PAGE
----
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Jens Voigt's final pro bike – complete with 'shut up legs' mantra
What happens in Vegas… we share
Aero-vent balance, MIPS and bright shells all trending updwards
Patriotic paint, progressive features and prototype Zipp wheels
Chris Horner (RadioShack) looked relaxed before the start
Go-slow into Spa a protest on stage conditions
Chris Horner (RadioShack) hit out at the decision to include the descent of the Stockeu on the second stage of the Tour de France. Numerous riders crashed including Horner's team leader Lance Armstrong, as well as Andy Schleck (Saxo Bank) and the Garmin-Transitions pair of Christian Vande Velde and Tyler Farrar. Both Garmin riders and Robbie McEwen (Katusha) were among the riders taken to hospital.
The peloton reacted to the crashes by nullifying the finale and riding to the finish without contesting the sprint, allowing Sylvain Chavanel (Quick Step) to take the stage and ride into the yellow jersey.
"They put on a dangerous stage and so when they put it on like that, that's the result they'll get," Horner told Cyclingnews. "They got all their drama on the descent and they lost it all at the finish and they got what they deserved. The only thing more stupid about this stage is the pro cycling federation and Cedric Vasseur for ever letting a stage like this exist in the first place. There's no place in the Tour de France for a stage like this."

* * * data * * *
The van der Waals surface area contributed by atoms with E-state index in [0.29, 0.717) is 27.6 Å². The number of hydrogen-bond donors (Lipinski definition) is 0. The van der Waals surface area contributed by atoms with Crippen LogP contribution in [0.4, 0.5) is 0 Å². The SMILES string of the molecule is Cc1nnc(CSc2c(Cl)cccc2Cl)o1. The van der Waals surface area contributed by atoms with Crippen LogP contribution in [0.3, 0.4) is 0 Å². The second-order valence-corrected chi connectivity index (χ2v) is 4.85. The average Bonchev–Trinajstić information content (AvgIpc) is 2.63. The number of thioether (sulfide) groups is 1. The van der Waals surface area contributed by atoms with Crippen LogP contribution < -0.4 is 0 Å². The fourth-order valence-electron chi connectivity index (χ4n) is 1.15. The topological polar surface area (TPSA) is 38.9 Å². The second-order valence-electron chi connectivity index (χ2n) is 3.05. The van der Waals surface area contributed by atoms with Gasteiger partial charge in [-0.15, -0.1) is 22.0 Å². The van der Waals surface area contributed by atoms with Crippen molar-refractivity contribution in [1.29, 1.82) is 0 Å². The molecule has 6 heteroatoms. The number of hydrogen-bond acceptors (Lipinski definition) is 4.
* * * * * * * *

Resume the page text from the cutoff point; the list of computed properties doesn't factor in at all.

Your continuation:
Horner was lucky enough not to crash but told Cyclingnews that he and his team knew that the descent was going to be dangerous, especially with riders battling for position on the difficult terrain. "Of course we knew it was dangerous if it was going to rain. We knew. That descent is dangerous in the dry and in the wet it's suicidal and there you go. They got all their excitement."
As the peloton trickled over the line some fans began to boo, clearly unhappy with the stance taken by the bunch. "Everybody went down. I had bikes going down behind me that slid in front of me. The stage was too dangerous to be in the Tour de France."
When asked who orchestrated the decision for the go-slow, Horner said: "It was nobody's idea and everybody's idea. You could feel it. I didn't even hear them talking about it, but you could feel it happening. That's what they get and sooner or later the riders are going to protest one way or another."